Plastic bag legislation is relatively new but the results are coming in shows them to be effective in reducing plastic bags with little resistance from consumers. Recent reports from Long Beach, CA, Sunnyvale, CA and Quebec Province in Canada all show positive results. Whether it's a plastic checkout bag ban or a fee, plastic legislation works. It's clear with our growing population that plastic pollution is growing at an alarming rate and we need legislation like this to help prevent our oceans, bays and lakes from becoming plastic soups. Plastic bags are just the tip of the plastic pollution iceberg, but a commonly littered item with an easy solution in reusable bags. Let's tackle plastic bags and move on to finding ways to prevent other types of plastic pollution as well.
The Long Beach Business Journal reports that "The transition to comply with the City of Long Beach ordinance banning single-use, plastic carryout bags has been smooth for both large and small retailers that offer food items, according to Long Beach Environmental Services Bureau (ESB) Manager Jim Kuhl. “The compliance has been really good,” Kuhl said. “We’re hearing that some stores not covered by the ban have decided to eliminate plastic bags and or charge for paper bags. We’ve heard of a few of the non-food retailers doing this.” One example, Kuhl said, is Orchard Supply Hardware, which he said has eliminated plastic bags from its stores in Long Beach. “What we’re hearing from some of the corporate people, for stores that are not covered by the ban, if a jurisdiction implements a ban their corporate policy is to follow it, even if it’s not mandated,” he said.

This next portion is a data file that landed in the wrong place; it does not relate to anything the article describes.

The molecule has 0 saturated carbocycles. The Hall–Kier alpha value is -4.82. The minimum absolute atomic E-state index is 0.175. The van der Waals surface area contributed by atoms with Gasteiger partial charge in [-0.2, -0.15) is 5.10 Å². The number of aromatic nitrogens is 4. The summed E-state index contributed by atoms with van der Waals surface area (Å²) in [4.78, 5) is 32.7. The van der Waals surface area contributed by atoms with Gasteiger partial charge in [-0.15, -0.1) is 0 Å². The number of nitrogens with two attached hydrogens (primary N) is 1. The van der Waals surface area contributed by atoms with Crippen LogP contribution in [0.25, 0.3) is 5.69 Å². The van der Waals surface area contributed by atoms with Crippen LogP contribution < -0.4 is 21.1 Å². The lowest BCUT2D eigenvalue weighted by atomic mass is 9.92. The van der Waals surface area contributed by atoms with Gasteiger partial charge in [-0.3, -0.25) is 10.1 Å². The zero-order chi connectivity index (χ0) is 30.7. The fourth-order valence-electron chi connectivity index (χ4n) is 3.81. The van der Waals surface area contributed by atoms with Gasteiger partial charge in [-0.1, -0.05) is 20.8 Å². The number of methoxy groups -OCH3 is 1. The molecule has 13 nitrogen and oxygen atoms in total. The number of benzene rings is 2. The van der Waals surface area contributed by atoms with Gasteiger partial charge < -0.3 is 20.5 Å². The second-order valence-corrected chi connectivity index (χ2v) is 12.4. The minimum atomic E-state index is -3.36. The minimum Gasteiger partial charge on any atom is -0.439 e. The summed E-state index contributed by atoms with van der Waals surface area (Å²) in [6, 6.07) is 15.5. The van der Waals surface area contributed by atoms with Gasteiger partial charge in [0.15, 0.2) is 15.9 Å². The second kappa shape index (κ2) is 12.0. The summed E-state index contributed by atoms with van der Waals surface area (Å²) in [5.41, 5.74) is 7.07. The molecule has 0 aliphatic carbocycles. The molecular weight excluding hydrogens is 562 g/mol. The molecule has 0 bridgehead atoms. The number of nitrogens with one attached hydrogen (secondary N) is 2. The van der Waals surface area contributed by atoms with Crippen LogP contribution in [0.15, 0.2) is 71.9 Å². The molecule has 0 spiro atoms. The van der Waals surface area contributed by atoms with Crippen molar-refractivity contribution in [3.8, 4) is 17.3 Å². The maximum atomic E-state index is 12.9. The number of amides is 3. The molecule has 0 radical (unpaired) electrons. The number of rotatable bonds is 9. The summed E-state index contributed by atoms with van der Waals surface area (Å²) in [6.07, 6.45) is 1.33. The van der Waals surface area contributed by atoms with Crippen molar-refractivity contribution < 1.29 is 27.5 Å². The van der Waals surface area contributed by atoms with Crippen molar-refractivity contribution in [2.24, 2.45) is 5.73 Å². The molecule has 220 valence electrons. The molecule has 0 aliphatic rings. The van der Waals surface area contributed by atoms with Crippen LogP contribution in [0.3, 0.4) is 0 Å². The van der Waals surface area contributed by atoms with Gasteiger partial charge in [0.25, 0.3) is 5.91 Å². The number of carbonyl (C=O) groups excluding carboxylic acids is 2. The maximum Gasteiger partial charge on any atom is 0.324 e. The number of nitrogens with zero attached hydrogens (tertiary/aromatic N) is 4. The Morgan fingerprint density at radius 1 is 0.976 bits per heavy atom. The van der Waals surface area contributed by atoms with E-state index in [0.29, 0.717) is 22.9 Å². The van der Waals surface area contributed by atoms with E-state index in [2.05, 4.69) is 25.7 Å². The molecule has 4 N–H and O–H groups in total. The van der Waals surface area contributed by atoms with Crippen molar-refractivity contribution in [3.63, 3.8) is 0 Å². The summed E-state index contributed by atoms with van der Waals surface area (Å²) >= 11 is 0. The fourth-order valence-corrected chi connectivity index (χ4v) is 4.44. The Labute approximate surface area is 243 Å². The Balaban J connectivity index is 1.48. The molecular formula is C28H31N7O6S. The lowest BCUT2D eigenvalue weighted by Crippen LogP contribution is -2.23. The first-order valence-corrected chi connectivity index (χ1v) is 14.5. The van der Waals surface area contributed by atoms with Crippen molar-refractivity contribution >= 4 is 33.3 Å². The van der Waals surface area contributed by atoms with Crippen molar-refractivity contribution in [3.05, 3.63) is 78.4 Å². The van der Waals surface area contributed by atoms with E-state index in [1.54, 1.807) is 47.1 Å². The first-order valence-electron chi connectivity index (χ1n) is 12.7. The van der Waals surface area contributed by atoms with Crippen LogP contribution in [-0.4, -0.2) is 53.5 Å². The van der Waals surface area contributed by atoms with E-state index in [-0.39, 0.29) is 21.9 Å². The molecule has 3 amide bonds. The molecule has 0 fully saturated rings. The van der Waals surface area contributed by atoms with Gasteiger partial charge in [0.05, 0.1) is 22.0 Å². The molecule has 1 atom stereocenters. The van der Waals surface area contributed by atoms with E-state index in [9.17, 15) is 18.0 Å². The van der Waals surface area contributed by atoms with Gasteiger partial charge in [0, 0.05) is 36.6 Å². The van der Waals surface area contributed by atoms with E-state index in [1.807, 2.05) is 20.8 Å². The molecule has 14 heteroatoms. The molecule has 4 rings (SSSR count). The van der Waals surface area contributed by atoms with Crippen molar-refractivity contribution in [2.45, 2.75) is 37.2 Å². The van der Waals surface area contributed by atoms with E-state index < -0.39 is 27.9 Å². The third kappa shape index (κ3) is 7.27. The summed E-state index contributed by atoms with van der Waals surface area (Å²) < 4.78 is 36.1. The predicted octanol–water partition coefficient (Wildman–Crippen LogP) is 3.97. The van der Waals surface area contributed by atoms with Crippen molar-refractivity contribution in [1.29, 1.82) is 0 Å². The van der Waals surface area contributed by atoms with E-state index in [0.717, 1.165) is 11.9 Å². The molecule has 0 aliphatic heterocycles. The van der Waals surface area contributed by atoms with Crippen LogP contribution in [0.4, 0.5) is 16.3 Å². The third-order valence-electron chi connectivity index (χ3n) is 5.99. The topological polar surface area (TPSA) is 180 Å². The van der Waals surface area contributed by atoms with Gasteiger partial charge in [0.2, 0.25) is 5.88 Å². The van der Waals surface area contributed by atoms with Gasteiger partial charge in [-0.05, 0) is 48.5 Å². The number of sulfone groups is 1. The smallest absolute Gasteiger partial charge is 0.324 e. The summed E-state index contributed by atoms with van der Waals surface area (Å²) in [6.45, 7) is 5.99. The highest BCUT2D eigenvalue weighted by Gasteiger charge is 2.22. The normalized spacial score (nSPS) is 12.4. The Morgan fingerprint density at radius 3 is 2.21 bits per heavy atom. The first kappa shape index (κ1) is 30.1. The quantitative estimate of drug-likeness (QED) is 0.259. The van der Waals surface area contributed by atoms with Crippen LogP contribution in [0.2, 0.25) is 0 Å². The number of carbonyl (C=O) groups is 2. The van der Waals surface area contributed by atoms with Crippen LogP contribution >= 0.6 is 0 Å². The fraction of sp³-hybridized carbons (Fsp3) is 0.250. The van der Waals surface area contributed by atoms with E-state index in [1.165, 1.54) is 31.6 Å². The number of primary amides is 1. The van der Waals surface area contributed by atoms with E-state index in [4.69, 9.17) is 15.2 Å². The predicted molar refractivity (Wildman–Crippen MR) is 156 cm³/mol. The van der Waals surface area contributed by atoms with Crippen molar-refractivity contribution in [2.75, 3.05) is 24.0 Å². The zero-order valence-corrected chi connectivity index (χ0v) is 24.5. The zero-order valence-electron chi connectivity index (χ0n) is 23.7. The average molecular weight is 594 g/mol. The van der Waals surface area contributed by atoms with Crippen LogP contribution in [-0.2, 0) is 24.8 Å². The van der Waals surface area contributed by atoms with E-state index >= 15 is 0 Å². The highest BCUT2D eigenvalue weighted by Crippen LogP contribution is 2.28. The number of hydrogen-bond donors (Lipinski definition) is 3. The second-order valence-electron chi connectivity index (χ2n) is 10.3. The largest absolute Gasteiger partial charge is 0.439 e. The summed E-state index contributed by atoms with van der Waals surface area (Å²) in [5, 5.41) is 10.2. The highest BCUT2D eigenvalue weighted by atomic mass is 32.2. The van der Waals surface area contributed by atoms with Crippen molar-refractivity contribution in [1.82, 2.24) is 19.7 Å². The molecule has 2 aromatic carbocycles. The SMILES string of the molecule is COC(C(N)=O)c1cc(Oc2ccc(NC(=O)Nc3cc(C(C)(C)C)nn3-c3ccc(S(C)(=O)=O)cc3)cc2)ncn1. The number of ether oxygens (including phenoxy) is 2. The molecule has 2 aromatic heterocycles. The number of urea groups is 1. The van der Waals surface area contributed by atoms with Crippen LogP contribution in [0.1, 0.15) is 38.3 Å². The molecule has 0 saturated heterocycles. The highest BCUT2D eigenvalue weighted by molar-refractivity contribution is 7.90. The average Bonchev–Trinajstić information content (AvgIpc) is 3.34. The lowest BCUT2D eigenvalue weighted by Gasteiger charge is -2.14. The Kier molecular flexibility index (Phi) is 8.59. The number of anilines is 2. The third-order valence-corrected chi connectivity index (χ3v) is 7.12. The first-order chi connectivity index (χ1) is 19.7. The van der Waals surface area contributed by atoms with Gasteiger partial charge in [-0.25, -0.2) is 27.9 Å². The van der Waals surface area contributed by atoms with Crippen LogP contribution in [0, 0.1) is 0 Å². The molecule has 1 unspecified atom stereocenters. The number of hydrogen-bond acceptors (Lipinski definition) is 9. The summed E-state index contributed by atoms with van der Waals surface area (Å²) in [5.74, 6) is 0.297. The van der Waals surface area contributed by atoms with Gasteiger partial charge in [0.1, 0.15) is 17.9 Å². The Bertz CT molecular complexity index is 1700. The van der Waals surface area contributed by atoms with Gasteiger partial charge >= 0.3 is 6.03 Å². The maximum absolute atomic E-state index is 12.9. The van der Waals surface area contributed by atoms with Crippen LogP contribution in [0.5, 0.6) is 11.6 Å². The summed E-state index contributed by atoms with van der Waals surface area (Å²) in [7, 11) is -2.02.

Save The Bay in Northern California recently posted a blog about the plastic bag ban enacted a month ago in Sunnyvale: "Many residents were pleased to hear that their city jumped on the plastic bag ban-wagon since neighboring cities have already enacted similar sanctions. A few months before the June deadline, the city posted several signs in front of grocery outlets, shopping center parking lots, and other stores in an attempt to warn shoppers about the upcoming change. During the first few days of the bag ban, several retail stores helped shoppers adjust to the new change by handing out free reusable bags."
CBC News in Canada recently posted a story titled "Quebecers cut plastic bag use in half" and goes on to say "Many stores in Quebec now charge a five-cent fee for providing plastic bags. But Arcand credits Quebecers' growing environmental awareness for the shift in bag use. "People...view this as something very practical," Arcand said, speaking to reporters Monday at a Montreal grocery store. "It's a question of habit."